Windows Communication Foundation extensibility to the max

Last week I visited Microsoft at the Redmond campus and spent the larger part of the week with the Windows Communication Foundation and Workflow Foundation team. I spoke with a lot of the team members and managed to get good insights into the things to come in WCF/WF 4.0.

I got a chance to talk to Nicolas Allen and Kenny Wolf. Besides the work-related issues that I wanted to investigate I also discussed my long-running attempt to create a very odd WCF client implementation. They gave me a couple of hints on how to take the last hurdles to get everything working. While still shrugging off the last bits of jetlag I managed to get the first implementation up and running. Although WCF was never designed with such weird things in mind, this proves that WCF is extensible beyond your imagination. I’ll walk you through it all.

Part 1: Background on game server protocols
Part 2: The big picture
Part 3: Formatting operations
Part 4: Applying formatting to operations
Part 5: Make your endpoints behave

But, just as a teaser preview, here are some code snippets of what this will all amount to:

[ServiceContract]
public interface IRcon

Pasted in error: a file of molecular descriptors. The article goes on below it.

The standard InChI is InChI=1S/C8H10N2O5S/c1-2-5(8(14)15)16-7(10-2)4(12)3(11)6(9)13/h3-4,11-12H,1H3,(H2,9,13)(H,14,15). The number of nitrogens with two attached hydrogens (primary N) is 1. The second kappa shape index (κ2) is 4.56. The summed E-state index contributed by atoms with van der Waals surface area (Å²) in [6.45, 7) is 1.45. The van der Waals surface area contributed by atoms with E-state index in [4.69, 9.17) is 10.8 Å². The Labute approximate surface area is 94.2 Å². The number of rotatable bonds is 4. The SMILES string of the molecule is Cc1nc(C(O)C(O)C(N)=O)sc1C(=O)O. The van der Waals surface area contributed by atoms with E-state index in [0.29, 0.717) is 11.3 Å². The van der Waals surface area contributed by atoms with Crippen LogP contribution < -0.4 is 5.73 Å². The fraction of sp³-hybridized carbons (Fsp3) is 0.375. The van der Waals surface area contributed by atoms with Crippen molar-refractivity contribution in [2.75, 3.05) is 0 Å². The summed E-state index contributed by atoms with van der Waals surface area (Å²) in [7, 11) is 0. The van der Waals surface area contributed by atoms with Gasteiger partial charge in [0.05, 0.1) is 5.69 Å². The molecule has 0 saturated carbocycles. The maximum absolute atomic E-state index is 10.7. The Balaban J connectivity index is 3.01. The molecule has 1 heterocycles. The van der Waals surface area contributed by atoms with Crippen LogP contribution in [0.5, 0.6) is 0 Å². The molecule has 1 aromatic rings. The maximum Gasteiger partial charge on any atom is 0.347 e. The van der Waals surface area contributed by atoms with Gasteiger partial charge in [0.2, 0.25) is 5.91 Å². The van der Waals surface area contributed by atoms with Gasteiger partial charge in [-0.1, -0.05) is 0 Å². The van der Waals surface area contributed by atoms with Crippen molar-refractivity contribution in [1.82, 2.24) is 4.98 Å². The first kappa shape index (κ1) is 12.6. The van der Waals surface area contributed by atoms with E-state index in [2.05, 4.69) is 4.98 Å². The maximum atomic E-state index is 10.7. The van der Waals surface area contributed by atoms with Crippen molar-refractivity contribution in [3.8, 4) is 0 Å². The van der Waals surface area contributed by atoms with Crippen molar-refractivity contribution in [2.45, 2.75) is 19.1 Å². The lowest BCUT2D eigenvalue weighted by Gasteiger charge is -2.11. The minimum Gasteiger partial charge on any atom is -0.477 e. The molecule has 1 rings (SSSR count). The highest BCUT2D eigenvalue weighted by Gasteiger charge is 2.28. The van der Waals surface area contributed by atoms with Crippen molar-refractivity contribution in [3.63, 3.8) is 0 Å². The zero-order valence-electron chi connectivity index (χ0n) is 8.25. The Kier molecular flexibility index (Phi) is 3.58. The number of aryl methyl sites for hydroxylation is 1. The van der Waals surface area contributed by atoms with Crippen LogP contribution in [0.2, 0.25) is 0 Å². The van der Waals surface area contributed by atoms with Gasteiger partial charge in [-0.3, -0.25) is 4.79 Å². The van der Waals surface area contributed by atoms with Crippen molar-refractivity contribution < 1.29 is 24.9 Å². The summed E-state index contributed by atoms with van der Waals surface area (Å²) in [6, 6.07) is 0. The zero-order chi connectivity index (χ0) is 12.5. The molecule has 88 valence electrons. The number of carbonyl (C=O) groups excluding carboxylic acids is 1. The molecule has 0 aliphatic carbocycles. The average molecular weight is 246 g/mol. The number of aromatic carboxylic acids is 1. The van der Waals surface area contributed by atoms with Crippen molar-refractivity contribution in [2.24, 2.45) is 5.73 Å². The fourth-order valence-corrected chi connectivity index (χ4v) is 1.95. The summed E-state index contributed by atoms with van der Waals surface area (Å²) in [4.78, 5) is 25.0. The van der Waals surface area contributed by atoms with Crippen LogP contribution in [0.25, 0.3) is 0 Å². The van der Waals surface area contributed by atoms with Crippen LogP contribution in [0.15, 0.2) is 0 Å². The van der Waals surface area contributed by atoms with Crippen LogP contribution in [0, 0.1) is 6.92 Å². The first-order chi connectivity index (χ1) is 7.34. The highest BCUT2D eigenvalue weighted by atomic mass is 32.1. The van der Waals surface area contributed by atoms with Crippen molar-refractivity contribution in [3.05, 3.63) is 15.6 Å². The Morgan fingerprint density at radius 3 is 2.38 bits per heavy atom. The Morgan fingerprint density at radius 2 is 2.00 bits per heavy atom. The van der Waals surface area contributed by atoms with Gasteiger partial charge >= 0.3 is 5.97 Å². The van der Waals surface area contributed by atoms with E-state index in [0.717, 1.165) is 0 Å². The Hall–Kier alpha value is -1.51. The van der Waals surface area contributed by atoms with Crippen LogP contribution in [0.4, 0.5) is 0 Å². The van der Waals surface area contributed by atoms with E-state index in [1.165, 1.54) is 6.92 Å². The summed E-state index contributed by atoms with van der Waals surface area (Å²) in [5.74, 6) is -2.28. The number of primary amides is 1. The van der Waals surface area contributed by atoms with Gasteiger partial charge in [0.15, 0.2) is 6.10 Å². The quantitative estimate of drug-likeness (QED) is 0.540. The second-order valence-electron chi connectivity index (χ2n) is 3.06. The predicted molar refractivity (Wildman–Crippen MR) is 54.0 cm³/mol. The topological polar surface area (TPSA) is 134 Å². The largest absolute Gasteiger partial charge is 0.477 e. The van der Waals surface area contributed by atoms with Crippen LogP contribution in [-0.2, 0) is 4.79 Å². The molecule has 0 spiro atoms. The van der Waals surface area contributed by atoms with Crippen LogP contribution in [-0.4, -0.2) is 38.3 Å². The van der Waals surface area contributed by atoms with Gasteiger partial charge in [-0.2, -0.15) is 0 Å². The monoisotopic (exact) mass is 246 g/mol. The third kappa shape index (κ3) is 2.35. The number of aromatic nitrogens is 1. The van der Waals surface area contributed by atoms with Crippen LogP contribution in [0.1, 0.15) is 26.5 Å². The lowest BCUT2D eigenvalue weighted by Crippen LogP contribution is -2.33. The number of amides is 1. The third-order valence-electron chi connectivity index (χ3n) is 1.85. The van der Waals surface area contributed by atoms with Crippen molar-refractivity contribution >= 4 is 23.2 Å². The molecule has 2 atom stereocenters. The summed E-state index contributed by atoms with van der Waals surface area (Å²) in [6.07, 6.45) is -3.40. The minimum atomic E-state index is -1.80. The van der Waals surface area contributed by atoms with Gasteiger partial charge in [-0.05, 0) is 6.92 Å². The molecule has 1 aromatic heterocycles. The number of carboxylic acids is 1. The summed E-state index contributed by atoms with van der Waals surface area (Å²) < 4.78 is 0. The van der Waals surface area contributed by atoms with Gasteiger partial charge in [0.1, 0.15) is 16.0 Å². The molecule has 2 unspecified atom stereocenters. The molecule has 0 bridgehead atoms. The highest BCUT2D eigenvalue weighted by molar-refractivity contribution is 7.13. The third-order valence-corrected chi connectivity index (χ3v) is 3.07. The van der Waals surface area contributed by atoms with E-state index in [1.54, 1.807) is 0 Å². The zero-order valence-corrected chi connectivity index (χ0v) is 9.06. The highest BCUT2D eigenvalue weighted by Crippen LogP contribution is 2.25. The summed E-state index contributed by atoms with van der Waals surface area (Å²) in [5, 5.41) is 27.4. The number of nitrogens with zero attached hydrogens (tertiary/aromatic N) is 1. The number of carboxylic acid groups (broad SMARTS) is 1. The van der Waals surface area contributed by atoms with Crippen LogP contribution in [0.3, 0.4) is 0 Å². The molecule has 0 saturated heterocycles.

{
	[OperationContract(Action = "status")]
	string GetStatus();
	[OperationContract(Action = "changelevel")]
	string ChangeLevel(string mapName);
	[OperationContract(Action = "mp_restartround")]
	void Restart(int seconds);
}

public interface IRconProxy : IRcon, IClientChannel { } 

class Program
{
	static void Main(string[] args)
	{
		SourceRconTcpBinding binding = new SourceRconTcpBinding("abc123");
		string uri = "raw.tcp://192.168.100.101:27015";
		IRconProxy proxy = null;

		try
		{
			ChannelFactory<IRconProxy> factory = new ChannelFactory<IRconProxy>(binding, new EndpointAddress(uri));
			factory.Endpoint.Behaviors.Add(new SourceRconEndpointBehavior());
			factory.Open();

			proxy = factory.CreateChannel();
			proxy.Open(TimeSpan.FromSeconds(10));

			string reply = proxy.GetStatus();
			proxy.Restart(3);
		}
		catch (Exception ex)
		{
			Console.WriteLine(ex);
		}
		finally
		{
			proxy.Close();
		}
	}
}

Here, the most interesting lines of code are 31 and 32: a WCF client channel talking a proprietary, non-SOAP protocol over a TCP connection.

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